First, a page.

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The State of NFV

By Special Guest
Fergus Wills, Director of Product Management, Openwave Mobility
July 20, 2015

Whether it is 5G, the Internet of Things (IoT) or mobile video, it feels like NFV has touched almost every facet of telecoms. With so much promise, yet few real-world deployments, what is the current state of NFV? And what should operators take into consideration when deploying a NFV solution?

First things first, let’s look at why NFV really matters. The most widely accepted explanation and best understood implementation of NFV is the Capital Expenditure (CAPEX) savings. By moving many specific network functions from hardware to software, operators are able to purchase cost-efficient off-the-rack servers, rather than expensive hardware. However the process changes in defining and provisioning new services in an agile way are having a significant effect on OPEX. This is now becoming apparent as NFV becomes more understood.

In assessing the CAPEX and OPEX benefits the operator must assess how functions perform from both a throughput and compute perspective in the two main variants of virtualized environments – VMWare and Openstack. The function itself must be considered from an elastic scaling perspective with these key questions:

  • What data (if any) is needed to define the function?
  • Does it require or generate persistent information beyond its own function?
  • How does the function chain together to make a service from an orchestration perspective?
  • How can the operator measure its effectiveness when deployed?

The responses to these questions can dictate the pace and range of transformation to virtualized environments.  

Once understood at a functional and service level, the operator can go beyond its own telco-cloud and remove the hardware entirely.

By renting the necessary servers instead of purchasing, operators can develop a pay-as-you-grow model only using new servers when needed. This can have a significant effect on the cost structure of running the business. Not only does this almost remove the burden of CAPEX, it also allows carriers to scale quickly as new services are added or as their subscriber base grows.

The practicality of running a business in this way must be considered from a technical and commercial perspective as there are operational management, latency, backhaul, data privacy and routing concerns. Other considerations include planning for high availability and failover scenarios for essential services to cope with external compute failings or simply if a service is not available at any given time.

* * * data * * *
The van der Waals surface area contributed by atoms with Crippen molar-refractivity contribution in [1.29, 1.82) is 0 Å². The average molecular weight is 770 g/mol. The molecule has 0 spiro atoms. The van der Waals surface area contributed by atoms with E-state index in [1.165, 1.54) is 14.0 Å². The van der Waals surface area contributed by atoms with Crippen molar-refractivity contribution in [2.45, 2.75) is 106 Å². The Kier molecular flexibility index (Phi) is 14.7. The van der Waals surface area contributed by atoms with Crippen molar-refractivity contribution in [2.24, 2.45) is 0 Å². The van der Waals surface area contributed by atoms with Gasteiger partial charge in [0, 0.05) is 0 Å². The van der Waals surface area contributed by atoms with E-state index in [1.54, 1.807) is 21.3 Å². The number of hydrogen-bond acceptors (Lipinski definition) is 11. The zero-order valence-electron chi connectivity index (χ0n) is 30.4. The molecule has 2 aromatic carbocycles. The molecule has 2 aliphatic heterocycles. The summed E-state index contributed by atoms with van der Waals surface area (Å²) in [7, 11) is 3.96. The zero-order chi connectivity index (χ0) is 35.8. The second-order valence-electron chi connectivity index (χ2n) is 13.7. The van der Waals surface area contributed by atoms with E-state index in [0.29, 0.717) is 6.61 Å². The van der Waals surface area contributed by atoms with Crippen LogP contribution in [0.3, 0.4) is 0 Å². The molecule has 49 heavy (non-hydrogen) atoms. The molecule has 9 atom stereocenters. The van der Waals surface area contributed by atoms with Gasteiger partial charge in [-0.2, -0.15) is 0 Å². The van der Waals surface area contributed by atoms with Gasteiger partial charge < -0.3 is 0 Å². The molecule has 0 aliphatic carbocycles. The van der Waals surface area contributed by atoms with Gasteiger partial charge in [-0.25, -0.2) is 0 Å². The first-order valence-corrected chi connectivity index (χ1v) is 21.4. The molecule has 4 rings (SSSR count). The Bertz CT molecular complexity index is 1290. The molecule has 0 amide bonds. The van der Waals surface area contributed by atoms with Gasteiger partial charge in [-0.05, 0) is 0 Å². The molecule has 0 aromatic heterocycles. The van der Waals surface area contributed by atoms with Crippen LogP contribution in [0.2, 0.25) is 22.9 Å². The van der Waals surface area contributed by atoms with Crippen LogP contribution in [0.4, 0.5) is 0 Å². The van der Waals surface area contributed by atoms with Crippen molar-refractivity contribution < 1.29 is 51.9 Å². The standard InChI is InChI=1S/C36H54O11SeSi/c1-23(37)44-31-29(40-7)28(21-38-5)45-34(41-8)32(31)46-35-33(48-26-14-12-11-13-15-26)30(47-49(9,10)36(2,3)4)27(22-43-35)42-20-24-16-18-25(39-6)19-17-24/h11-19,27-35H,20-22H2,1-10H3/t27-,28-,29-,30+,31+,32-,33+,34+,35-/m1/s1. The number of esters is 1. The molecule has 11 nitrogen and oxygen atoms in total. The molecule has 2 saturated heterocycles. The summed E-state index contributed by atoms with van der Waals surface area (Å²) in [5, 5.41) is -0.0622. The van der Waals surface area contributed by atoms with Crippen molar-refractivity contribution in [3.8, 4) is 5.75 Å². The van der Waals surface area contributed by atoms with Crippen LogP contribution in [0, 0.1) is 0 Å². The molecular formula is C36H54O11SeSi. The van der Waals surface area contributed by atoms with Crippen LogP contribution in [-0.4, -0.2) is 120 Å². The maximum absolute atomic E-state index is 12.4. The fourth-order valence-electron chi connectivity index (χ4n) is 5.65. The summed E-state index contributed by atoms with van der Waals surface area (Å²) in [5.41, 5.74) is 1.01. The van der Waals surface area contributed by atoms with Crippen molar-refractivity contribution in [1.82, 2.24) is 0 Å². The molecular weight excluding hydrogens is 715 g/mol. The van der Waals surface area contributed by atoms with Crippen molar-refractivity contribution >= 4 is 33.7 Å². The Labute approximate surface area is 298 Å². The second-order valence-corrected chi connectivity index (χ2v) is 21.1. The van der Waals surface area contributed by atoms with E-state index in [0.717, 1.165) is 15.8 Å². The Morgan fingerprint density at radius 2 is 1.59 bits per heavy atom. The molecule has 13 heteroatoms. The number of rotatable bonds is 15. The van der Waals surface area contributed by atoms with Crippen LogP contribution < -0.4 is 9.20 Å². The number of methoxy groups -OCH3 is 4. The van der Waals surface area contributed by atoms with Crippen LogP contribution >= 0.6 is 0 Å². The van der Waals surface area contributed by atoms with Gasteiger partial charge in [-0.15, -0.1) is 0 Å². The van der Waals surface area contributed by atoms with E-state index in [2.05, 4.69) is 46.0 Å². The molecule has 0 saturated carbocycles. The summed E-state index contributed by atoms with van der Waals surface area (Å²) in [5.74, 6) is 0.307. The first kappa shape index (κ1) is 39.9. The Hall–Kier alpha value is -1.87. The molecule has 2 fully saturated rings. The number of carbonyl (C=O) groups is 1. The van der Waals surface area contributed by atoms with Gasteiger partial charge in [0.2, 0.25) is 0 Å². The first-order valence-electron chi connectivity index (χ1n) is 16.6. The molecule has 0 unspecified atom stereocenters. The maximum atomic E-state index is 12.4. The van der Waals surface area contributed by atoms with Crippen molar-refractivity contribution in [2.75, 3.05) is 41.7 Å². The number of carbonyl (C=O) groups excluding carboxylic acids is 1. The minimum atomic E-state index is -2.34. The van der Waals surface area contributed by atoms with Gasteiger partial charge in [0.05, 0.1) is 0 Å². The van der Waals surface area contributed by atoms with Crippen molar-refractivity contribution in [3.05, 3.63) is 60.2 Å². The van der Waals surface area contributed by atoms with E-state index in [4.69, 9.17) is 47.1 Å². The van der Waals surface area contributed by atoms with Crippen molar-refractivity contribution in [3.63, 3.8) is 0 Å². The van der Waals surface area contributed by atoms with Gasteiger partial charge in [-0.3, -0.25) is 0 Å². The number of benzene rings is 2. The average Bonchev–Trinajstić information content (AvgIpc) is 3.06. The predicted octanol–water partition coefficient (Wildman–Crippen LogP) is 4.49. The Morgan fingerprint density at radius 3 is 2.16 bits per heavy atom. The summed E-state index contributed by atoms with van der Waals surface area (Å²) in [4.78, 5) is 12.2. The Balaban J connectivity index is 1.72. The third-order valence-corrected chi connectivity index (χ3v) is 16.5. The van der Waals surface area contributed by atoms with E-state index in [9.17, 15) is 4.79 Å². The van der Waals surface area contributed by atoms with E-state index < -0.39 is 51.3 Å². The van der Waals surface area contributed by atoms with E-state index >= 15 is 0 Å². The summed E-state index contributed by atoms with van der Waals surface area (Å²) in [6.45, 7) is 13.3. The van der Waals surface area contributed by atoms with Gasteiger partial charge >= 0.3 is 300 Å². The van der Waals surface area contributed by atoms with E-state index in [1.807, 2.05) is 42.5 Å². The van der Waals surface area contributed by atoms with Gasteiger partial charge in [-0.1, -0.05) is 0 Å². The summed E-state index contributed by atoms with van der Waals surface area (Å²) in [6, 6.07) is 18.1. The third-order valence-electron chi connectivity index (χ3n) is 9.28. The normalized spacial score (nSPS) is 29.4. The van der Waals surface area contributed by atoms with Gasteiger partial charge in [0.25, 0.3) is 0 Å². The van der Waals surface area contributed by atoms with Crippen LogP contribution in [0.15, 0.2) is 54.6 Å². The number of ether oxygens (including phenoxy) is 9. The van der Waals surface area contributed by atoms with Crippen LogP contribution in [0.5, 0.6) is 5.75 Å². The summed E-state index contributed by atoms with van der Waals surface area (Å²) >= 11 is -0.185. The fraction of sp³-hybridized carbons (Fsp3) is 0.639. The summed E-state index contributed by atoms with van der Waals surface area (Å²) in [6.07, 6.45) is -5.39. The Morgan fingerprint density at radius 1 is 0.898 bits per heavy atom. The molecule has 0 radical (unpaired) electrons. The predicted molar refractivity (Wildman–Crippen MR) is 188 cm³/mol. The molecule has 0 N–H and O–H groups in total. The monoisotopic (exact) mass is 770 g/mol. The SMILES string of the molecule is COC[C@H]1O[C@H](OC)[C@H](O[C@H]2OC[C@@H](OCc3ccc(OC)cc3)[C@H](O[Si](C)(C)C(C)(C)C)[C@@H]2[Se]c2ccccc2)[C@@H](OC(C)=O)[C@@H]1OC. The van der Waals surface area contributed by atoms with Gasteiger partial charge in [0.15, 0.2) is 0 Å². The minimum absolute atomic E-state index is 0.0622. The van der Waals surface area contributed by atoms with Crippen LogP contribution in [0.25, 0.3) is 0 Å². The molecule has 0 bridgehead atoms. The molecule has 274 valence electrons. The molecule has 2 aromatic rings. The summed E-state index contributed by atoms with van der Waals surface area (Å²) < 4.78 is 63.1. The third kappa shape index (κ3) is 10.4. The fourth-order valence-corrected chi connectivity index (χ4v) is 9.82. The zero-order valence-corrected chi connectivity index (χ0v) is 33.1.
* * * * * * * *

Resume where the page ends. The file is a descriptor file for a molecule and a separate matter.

New services

NFV is not only about savings. The right solution can also help increase revenues and improve Quality of Experience (QoE). Both Voice over LTE (VoLTE) and video optimization are two examples of this. VoLTE deployments are already under way and many expect NFV to play a big part in their deployments.

Image via Shutterstock 

Mobile video is a lucrative growth area for mobile operators. According to Cisco, well over 50 percent of data is video and NFV compatible video optimization solutions already exist. There are real-world deployments as operators look to deliver outstanding QoE and reduce churn.

With mobile video traffic set to grow as more users watch videos on their handsets, video optimization solutions will be in high demand. Connecting seamlessly with a NFV platform will make deployments faster, cost effective and future-proof against a rapidly changing environment.

New services do not have to stop with consumers. NFV offers operators the chance to develop and deploy services to a lucrative sector—the enterprise. Some operators have struggled to engage with the enterprise. However, NFV can change that by allowing for easier scalability and flexibility to deploy business-specific services. As the enterprise market has largely been an untapped opportunity for some operators, NFV-based solutions can greatly increase revenues. By providing a flexible and agile framework, new services can be quickly added that deliver real value to businesses and operators alike.

Nothing ventured, nothing gained

New deployments are not without the risks and NFV is no different. Interacting with so many parts of a mobile network, NFV installations need to be well planned and carefully deployed. Any issue that causes a problem for the customer experience can have major repercussions for an operator.

The other key area to consider for NFV is the integration with current systems. This does not just mean the core services, but also the backend elements such as data collection and silos. As operators continue to collect data to help them better understand their customers’ needs, NFV will need to work with these existing systems to analyze subscriber data.

The how?

The question with NFV is not if – but how. The time is now right for operators to plan NFV deployments. Taking full advantage of NFV will involve practical challenges on the operations and process side as much as on the management and deployment of the services themselves. The rewards for deploying NFV are transformational for the business. The savings in CAPEX and OPEX alone make it a remarkable vehicle of change for mobile operators. Add to that new levels of scalability and agility and it is clear why virtualization is such a sea change. The key for operators will be finding robust solutions that best fit this new environment. 

About the Author: Fergus Wills is Director of Product Management for Openwave Mobility and has over 16 years of experience in telecoms, primarily on large scale server-side mobile internet data products. Holding a BSc in Information Technology from Queen’s University Belfast, he has been involved in several industry bodies on mobile data.




Edited by Dominick Sorrentino


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